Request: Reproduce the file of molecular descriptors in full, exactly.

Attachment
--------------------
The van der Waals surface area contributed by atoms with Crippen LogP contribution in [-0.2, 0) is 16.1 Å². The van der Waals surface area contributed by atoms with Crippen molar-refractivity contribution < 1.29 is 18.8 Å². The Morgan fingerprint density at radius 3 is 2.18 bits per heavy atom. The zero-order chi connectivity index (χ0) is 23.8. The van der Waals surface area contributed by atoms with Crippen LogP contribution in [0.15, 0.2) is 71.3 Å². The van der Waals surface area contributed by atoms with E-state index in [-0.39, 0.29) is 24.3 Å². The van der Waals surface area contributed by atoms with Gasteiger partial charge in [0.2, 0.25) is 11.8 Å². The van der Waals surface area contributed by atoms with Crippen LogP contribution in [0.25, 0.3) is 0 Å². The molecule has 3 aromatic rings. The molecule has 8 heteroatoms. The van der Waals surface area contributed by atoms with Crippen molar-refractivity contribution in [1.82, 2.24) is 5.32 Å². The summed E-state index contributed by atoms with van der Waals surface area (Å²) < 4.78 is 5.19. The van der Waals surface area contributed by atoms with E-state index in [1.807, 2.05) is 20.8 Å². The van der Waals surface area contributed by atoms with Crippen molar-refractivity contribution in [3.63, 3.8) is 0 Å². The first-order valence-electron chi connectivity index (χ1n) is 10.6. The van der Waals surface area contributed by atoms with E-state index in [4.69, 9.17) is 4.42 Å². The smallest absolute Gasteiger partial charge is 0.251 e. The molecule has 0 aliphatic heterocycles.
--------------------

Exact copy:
The van der Waals surface area contributed by atoms with Crippen LogP contribution in [-0.2, 0) is 16.1 Å². The van der Waals surface area contributed by atoms with Crippen molar-refractivity contribution < 1.29 is 18.8 Å². The Morgan fingerprint density at radius 3 is 2.18 bits per heavy atom. The zero-order chi connectivity index (χ0) is 23.8. The van der Waals surface area contributed by atoms with Crippen LogP contribution in [0.15, 0.2) is 71.3 Å². The van der Waals surface area contributed by atoms with E-state index in [-0.39, 0.29) is 24.3 Å². The van der Waals surface area contributed by atoms with Gasteiger partial charge in [0.2, 0.25) is 11.8 Å². The van der Waals surface area contributed by atoms with Crippen LogP contribution in [0.25, 0.3) is 0 Å². The molecule has 3 aromatic rings. The molecule has 8 heteroatoms. The van der Waals surface area contributed by atoms with Crippen molar-refractivity contribution in [1.82, 2.24) is 5.32 Å². The summed E-state index contributed by atoms with van der Waals surface area (Å²) < 4.78 is 5.19. The van der Waals surface area contributed by atoms with E-state index in [1.807, 2.05) is 20.8 Å². The van der Waals surface area contributed by atoms with Crippen molar-refractivity contribution in [3.63, 3.8) is 0 Å². The first-order valence-electron chi connectivity index (χ1n) is 10.6. The van der Waals surface area contributed by atoms with E-state index in [4.69, 9.17) is 4.42 Å². The smallest absolute Gasteiger partial charge is 0.251 e. The molecule has 0 aliphatic heterocycles.